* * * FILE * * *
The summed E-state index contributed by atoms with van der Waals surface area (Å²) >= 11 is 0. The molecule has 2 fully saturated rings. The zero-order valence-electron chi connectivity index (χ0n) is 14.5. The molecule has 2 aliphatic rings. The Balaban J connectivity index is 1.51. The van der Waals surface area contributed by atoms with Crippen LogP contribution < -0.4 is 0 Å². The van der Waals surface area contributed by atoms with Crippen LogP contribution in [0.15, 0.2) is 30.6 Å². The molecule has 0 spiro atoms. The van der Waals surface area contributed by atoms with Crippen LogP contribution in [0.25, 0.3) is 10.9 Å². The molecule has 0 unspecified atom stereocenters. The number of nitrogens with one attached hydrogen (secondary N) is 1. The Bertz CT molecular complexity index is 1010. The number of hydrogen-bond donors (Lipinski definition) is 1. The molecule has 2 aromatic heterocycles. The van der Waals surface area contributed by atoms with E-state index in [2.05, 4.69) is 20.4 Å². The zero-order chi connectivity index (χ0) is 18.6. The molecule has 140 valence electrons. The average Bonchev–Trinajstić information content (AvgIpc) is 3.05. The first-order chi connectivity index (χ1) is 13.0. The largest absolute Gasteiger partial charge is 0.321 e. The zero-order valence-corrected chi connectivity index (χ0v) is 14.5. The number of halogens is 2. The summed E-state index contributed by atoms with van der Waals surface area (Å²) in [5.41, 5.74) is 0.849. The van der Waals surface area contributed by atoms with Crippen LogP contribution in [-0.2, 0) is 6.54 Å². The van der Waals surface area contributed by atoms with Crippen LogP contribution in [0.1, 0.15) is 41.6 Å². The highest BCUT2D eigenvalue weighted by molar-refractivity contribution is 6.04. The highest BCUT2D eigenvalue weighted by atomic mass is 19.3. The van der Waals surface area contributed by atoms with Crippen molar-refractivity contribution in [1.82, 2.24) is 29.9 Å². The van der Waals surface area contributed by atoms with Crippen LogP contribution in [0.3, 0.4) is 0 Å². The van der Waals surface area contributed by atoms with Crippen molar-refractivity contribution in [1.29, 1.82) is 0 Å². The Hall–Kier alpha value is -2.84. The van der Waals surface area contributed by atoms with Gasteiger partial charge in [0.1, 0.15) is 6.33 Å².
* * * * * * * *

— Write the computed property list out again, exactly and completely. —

The summed E-state index contributed by atoms with van der Waals surface area (Å²) >= 11 is 0. The molecule has 2 fully saturated rings. The zero-order valence-electron chi connectivity index (χ0n) is 14.5. The molecule has 2 aliphatic rings. The Balaban J connectivity index is 1.51. The van der Waals surface area contributed by atoms with Crippen LogP contribution < -0.4 is 0 Å². The van der Waals surface area contributed by atoms with Crippen LogP contribution in [0.15, 0.2) is 30.6 Å². The molecule has 0 spiro atoms. The van der Waals surface area contributed by atoms with Crippen LogP contribution in [0.25, 0.3) is 10.9 Å². The molecule has 0 unspecified atom stereocenters. The number of nitrogens with one attached hydrogen (secondary N) is 1. The Bertz CT molecular complexity index is 1010. The number of hydrogen-bond donors (Lipinski definition) is 1. The molecule has 2 aromatic heterocycles. The van der Waals surface area contributed by atoms with E-state index in [2.05, 4.69) is 20.4 Å². The zero-order chi connectivity index (χ0) is 18.6. The molecule has 140 valence electrons. The average Bonchev–Trinajstić information content (AvgIpc) is 3.05. The first-order chi connectivity index (χ1) is 13.0. The largest absolute Gasteiger partial charge is 0.321 e. The zero-order valence-corrected chi connectivity index (χ0v) is 14.5. The number of halogens is 2. The summed E-state index contributed by atoms with van der Waals surface area (Å²) in [5.41, 5.74) is 0.849. The van der Waals surface area contributed by atoms with Crippen LogP contribution in [-0.2, 0) is 6.54 Å². The van der Waals surface area contributed by atoms with Crippen LogP contribution in [0.1, 0.15) is 41.6 Å². The highest BCUT2D eigenvalue weighted by molar-refractivity contribution is 6.04. The highest BCUT2D eigenvalue weighted by atomic mass is 19.3. The van der Waals surface area contributed by atoms with Crippen molar-refractivity contribution in [1.82, 2.24) is 29.9 Å². The van der Waals surface area contributed by atoms with Crippen LogP contribution in [0.3, 0.4) is 0 Å². The van der Waals surface area contributed by atoms with Crippen molar-refractivity contribution in [1.29, 1.82) is 0 Å². The Hall–Kier alpha value is -2.84. The van der Waals surface area contributed by atoms with Gasteiger partial charge in [0.1, 0.15) is 6.33 Å².